Thirty years ago, as part of my wider search to document George’s family, I consulted the vital record card files then housed in Montpelier. Combing through the alphabetized records, first with the Vallée spelling and then Valley, I was vexed by not being able to find the marriage of George’s parents, George Valley and Germaine Lavallée, married in Winooski, on 10 October 1938. Did the priest not send his local marriage certificate to the state? Not until after the death of George’s mother in 2001 did this mystery reach a solution. We found a small Metropolitan Life Insurance burial policy for under the name of Germaine Vallie! Since American typewriters did not possess the key for an “accent aigu” [é], it was transcribed as the letter i—enough to thwart my alphabetical search. Thus, the Vermont state copy for the record for marriage of George’s parents recorded the name Vallie. 

Another example of an accent-mark problem surfaced with the gravestone in Pittsford’s St. Alphonsus Cemetery of “Francis Soulie’re.” A second-generation American, Francis and his family went most of the time by the name Soulia, a phonetic version of their French name Soulière/Sullière, with an “accent grave” [è] over the first e. Born in Pittsford but baptized at “the French Church in Rutland” [Immaculate Heart of Mary], Frank “Pete” Soulia had to use the church record as documentation of his birth in the absence of a town certificate. Upon his death, the gravestone carver did not know what to do with the accent grave [è], so he rendered it as an apostrophe! His descendants today in greater Pittsford include Soulias and two branches of the Eugair family.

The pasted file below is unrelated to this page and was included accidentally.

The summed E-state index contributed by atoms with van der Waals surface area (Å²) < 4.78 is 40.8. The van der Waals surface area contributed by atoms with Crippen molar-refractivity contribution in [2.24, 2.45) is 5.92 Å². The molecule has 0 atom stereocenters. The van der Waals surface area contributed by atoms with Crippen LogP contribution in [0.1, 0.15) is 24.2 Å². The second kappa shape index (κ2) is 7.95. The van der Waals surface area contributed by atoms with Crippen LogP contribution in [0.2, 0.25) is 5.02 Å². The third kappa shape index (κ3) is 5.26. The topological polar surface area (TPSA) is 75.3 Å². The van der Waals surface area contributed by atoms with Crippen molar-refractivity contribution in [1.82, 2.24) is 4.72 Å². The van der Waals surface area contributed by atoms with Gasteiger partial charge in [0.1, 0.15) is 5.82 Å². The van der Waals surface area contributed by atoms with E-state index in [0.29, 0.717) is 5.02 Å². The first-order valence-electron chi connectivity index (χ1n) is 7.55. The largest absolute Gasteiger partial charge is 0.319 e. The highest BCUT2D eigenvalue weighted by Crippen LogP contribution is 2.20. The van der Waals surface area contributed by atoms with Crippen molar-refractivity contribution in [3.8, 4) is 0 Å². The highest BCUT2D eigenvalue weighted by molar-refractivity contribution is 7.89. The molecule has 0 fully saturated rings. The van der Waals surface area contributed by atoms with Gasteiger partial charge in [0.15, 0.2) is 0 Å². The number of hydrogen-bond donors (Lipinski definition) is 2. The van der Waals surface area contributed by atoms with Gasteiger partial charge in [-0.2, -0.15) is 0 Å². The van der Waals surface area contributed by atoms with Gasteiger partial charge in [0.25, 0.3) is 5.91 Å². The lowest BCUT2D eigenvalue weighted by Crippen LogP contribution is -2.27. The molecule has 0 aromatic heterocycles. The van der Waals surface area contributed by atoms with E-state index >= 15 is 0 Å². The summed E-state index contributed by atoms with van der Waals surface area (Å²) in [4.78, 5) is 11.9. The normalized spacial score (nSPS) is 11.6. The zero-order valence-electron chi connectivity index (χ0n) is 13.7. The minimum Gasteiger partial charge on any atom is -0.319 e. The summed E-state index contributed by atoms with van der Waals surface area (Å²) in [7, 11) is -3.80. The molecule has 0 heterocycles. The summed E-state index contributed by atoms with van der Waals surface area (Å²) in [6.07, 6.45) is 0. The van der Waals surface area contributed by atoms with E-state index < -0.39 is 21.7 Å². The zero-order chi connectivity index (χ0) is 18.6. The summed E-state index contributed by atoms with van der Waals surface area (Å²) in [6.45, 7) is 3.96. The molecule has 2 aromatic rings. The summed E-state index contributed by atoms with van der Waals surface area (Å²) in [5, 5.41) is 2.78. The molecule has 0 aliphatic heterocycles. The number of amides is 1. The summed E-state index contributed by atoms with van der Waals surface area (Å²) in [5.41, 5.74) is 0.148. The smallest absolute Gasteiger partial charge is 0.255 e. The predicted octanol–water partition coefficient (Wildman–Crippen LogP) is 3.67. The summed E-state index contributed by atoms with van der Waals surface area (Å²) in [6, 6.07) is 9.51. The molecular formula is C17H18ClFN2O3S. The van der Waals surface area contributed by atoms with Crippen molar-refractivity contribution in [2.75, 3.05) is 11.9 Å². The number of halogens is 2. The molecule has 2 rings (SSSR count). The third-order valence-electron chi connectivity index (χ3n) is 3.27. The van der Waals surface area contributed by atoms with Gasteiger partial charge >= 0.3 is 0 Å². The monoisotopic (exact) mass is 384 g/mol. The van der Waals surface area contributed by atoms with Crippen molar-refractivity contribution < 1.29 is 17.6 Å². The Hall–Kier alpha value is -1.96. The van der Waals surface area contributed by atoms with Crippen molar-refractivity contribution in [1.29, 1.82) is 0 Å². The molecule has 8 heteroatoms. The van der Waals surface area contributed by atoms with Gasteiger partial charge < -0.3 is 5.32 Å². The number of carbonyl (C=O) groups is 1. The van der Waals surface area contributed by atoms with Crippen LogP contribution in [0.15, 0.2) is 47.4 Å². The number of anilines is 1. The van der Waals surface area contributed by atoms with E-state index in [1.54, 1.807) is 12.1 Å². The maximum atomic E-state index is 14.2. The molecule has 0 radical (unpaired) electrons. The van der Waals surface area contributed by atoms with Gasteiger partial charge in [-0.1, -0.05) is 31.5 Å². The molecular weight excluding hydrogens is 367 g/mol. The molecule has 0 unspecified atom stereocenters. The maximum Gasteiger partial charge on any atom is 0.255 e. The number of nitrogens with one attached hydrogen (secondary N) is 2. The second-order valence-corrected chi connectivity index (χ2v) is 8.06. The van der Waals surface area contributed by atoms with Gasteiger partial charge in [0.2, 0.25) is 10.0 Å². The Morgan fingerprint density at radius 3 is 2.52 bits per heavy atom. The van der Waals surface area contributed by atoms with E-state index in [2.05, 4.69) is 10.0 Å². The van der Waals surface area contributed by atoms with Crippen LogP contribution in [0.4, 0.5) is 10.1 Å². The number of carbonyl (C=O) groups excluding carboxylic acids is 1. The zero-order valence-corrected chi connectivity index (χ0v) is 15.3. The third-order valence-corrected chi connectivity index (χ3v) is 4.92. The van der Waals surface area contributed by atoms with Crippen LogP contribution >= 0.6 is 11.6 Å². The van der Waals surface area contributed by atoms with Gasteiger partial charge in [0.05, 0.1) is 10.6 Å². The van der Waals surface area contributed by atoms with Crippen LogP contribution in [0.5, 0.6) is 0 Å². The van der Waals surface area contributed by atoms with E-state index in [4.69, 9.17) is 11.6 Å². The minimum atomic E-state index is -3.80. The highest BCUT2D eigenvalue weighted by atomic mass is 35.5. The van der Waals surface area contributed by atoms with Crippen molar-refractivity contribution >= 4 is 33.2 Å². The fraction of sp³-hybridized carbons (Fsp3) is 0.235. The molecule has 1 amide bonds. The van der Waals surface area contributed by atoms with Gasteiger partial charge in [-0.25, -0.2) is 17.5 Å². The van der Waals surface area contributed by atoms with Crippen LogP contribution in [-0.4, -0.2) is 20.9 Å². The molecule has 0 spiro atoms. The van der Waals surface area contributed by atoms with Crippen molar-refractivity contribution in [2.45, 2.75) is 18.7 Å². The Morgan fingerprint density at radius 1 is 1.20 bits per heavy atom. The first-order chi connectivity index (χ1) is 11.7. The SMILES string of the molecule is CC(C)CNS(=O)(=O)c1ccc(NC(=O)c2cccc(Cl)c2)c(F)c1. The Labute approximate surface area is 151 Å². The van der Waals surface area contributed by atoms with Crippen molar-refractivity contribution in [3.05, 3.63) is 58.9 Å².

JOSEPH SOULIA’S STONE in Pittsford’s Evergreen cemetery.

Not far from the “Souli’ere” stone is the obelisk to Francis’s father, Joseph Soulia, born in Peru, New York. His obituary in The Rutland Herald cites his distinction as Pittsford’s last surviving soldier of the “War of Rebellion.” He served and reenlisted in Company B, 7th Vermont Infantry for a term of four years, one month, and 25 days. Joseph died in Burlington, on 11 June 1926, at the DeGoesbriand Hospital, run by the Sisters of Fanny Allen. The informant on his death certificate did not know the name of Joseph’s parents—a knowledge gap now rectified.

Joseph’s parents, André Sullière (1802–1884) and Julie Brousseau (1808–1889), married at St. Hyacinthe, Québec, on 26 September 1826. They had six children born in Canada and five more born in Clinton County, New York after 1838, making “Andrew Soulia,” paterfamilias of the many Soulia families on both sides of Lake Champlain. Their second son, Christopher Soulia (1828–1917) also served in the Civil War. Christopher’s son Abram Soulia (1854–1929) moved to Rutland. Among his many living descendants whom I know: Harley A. Soulia of North Chittenden and Helen (Soulia) McKinlay, Pittsford’s Town Clerk.

How often I have heard the question, “Does spelling count?” The Valley or Soulia Americanized names would not take us directly to their 17th century Québec ancestors from France, Jean Vallée dit Lavallée, and Nicolas Sullière dit Tranchemontagne.